Response to “Facing Foreclosure,” April 25:
My situation is almost the same, I was pushed into a subprime loan with little knowledge. I trusted my broker and he was stabbing my husband and me in the back. I was on disability for mental depression, but he didn’t ask what kind of disability. We asked for a FHA, and he said that he would take care of it and that we would get our home. He said it would be a no-income-vertification loan. He didn’t explain what a prepaid penalty was, and he said we could finance in a year. Indymac was the mortgage company. The realty company moved right after the settlement. I don’t know now if he was even licensed. We can’t find an attorney here in Port St. Lucie, F.L., because you can’t trust anyone. We were in our 60s when this all happened.
Responses to “Labor Lobby Melee,” April 25:
In an otherwise decent article, the author unfortunately and credulously took the California Nurses Association (CNA) at its word in the “debate” over neutrality agreements, which is entirely hypocritical. CNA engages in the exact same types of neutrality agreements with employers like Catholic Healthcare West as does SEIU and really every other successfully growing union. When those unfamiliar with modern-day union organizing criticize neutrality as a “sweetheart deal,” it comes off as naive, because I imagine they do not know that the NLRB election process is rife with employer abuse and not a realistic option for most workers anymore. But of course CNA knows exactly that, so when they do it it’s clearly a smokescreen. Notice they never explain exactly what were the terms of the supposed sweetheart deal in Ohio the CNA found so objectionable or a “sellout to workers,” because — aside from some egregious cases like the nursing home deal that was rightfully exposed and dropped — the extent of such agreements is: the boss agrees not to fire, harass or intimidate pro-union workers in the course of a campaign and the union agrees not to beat up on the boss. Some sweetheart deal.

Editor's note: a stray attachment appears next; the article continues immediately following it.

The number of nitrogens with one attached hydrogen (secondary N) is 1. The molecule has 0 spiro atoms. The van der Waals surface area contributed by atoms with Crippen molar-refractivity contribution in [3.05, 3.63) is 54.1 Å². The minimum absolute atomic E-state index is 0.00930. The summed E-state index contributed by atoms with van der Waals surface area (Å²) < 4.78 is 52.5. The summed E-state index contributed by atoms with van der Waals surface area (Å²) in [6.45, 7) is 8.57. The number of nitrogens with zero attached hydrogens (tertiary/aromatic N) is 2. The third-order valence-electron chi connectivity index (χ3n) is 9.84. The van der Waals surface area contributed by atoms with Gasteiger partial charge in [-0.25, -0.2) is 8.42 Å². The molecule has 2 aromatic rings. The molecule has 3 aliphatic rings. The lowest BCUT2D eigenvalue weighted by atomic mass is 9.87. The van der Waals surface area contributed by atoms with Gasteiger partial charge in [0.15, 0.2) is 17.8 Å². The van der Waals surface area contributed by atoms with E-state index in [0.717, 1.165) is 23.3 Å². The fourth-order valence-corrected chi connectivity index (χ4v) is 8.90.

I think neutrality agreements can be a good tool to organize, but the SEIU’s agreement with the California nursing home association — not so good. I think the SEIU, with a right-minded focus on unionizing the unorganized, gave away too much to the association in order to gain members. As Peligro notes above, this agreement is no longer the status quo. But in many of these agreements, the devil is in the details.
Responses to “Power Politics Trumps Democracy in U.S.- backed Ethiopia,” April 11:
Thanks to The Indypendent for the truthful report. The dictator is a threat not just for a particular group in that country. He is a threat for the very existence of the country, Ethiopia. So let’s not think of just separation as a solution, as this will make the struggle against the dictator long and costly. Our disunity is what the dictator wants. If separation was good, we should not have witnessed today thousands of Eritrean refugees in Ethiopia, from which they had ceded. When we get a good and visionary leadership the people will work and live together in peace and love.
Instead of bickering, the Ethiopians of all ethnic groups need to come together for democracy and freedom. Then everyone will want to be a part of a happy and successful country where everyone has equal rights.
Response to “From Childhood War to Hip-Hop: A Review of ‘War Child,” April 25:
Emmanuel Jal is a hero. The new album Warchild is fantastic. At last, a hip-hop artist with something real to talk about. His experiences of life in Sudan are both touching and heartfelt. His song “50 Cent” is a great pot shot at cliche urban hip-hop and violence in video games. Now, more than ever before, a hip-hop album of substance and worth. The guy’s got soul just like Bob Marley. Long may he reign.
—THE KING OF SUDAN